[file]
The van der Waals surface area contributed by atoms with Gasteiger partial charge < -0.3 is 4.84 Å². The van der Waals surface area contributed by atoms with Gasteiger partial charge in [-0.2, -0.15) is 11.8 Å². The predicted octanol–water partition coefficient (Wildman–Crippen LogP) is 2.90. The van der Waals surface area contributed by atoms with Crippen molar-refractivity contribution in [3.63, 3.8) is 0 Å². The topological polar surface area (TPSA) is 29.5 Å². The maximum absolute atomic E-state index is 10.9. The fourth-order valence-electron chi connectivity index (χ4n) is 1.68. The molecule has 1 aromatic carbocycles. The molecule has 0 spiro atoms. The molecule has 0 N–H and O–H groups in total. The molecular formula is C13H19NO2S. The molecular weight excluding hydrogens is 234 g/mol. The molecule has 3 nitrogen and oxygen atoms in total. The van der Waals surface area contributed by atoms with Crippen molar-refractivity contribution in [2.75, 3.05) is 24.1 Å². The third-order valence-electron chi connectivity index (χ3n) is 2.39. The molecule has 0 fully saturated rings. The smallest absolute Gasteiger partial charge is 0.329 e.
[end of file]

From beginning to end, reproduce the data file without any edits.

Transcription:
The van der Waals surface area contributed by atoms with Gasteiger partial charge < -0.3 is 4.84 Å². The van der Waals surface area contributed by atoms with Gasteiger partial charge in [-0.2, -0.15) is 11.8 Å². The predicted octanol–water partition coefficient (Wildman–Crippen LogP) is 2.90. The van der Waals surface area contributed by atoms with Crippen molar-refractivity contribution in [3.63, 3.8) is 0 Å². The topological polar surface area (TPSA) is 29.5 Å². The maximum absolute atomic E-state index is 10.9. The fourth-order valence-electron chi connectivity index (χ4n) is 1.68. The molecule has 1 aromatic carbocycles. The molecule has 0 spiro atoms. The molecule has 0 N–H and O–H groups in total. The molecular formula is C13H19NO2S. The molecular weight excluding hydrogens is 234 g/mol. The molecule has 3 nitrogen and oxygen atoms in total. The van der Waals surface area contributed by atoms with Crippen molar-refractivity contribution in [2.75, 3.05) is 24.1 Å². The third-order valence-electron chi connectivity index (χ3n) is 2.39. The molecule has 0 fully saturated rings. The smallest absolute Gasteiger partial charge is 0.329 e.